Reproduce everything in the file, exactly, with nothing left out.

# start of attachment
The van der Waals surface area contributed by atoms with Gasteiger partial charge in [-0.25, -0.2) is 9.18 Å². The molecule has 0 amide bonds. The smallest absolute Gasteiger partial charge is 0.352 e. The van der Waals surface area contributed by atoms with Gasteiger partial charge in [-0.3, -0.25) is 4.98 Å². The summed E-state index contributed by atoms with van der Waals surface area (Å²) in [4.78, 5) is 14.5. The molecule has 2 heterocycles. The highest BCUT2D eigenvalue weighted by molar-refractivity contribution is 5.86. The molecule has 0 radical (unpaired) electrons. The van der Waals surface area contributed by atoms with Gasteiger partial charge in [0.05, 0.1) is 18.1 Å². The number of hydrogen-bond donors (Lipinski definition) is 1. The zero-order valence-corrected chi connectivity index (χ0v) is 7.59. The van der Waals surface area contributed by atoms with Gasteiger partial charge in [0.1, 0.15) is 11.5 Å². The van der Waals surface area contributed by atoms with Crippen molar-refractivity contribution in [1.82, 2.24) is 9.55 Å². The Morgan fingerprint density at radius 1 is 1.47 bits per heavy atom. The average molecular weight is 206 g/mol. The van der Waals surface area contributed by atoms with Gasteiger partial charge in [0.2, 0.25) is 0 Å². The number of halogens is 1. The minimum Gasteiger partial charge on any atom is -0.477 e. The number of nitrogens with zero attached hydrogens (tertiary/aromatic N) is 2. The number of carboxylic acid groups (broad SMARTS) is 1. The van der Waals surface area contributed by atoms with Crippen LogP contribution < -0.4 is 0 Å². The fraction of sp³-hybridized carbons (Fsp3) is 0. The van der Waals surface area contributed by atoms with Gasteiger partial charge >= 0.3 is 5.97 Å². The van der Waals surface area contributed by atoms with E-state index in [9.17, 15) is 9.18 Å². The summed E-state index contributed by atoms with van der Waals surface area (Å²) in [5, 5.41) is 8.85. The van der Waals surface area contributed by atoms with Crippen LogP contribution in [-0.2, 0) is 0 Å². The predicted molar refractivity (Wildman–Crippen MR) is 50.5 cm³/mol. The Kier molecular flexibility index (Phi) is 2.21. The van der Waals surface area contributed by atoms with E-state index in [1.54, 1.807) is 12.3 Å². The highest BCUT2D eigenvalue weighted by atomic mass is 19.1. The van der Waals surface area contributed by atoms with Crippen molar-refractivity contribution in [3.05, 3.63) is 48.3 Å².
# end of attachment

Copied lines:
The van der Waals surface area contributed by atoms with Gasteiger partial charge in [-0.25, -0.2) is 9.18 Å². The molecule has 0 amide bonds. The smallest absolute Gasteiger partial charge is 0.352 e. The van der Waals surface area contributed by atoms with Gasteiger partial charge in [-0.3, -0.25) is 4.98 Å². The summed E-state index contributed by atoms with van der Waals surface area (Å²) in [4.78, 5) is 14.5. The molecule has 2 heterocycles. The highest BCUT2D eigenvalue weighted by molar-refractivity contribution is 5.86. The molecule has 0 radical (unpaired) electrons. The van der Waals surface area contributed by atoms with Gasteiger partial charge in [0.05, 0.1) is 18.1 Å². The number of hydrogen-bond donors (Lipinski definition) is 1. The zero-order valence-corrected chi connectivity index (χ0v) is 7.59. The van der Waals surface area contributed by atoms with Gasteiger partial charge in [0.1, 0.15) is 11.5 Å². The van der Waals surface area contributed by atoms with Crippen molar-refractivity contribution in [1.82, 2.24) is 9.55 Å². The Morgan fingerprint density at radius 1 is 1.47 bits per heavy atom. The average molecular weight is 206 g/mol. The van der Waals surface area contributed by atoms with Gasteiger partial charge in [0.2, 0.25) is 0 Å². The number of halogens is 1. The minimum Gasteiger partial charge on any atom is -0.477 e. The number of nitrogens with zero attached hydrogens (tertiary/aromatic N) is 2. The number of carboxylic acid groups (broad SMARTS) is 1. The van der Waals surface area contributed by atoms with Crippen LogP contribution < -0.4 is 0 Å². The fraction of sp³-hybridized carbons (Fsp3) is 0. The van der Waals surface area contributed by atoms with Gasteiger partial charge >= 0.3 is 5.97 Å². The van der Waals surface area contributed by atoms with E-state index in [9.17, 15) is 9.18 Å². The summed E-state index contributed by atoms with van der Waals surface area (Å²) in [5, 5.41) is 8.85. The van der Waals surface area contributed by atoms with Crippen LogP contribution in [-0.2, 0) is 0 Å². The predicted molar refractivity (Wildman–Crippen MR) is 50.5 cm³/mol. The Kier molecular flexibility index (Phi) is 2.21. The van der Waals surface area contributed by atoms with E-state index in [1.54, 1.807) is 12.3 Å². The highest BCUT2D eigenvalue weighted by atomic mass is 19.1. The van der Waals surface area contributed by atoms with Crippen molar-refractivity contribution in [3.05, 3.63) is 48.3 Å².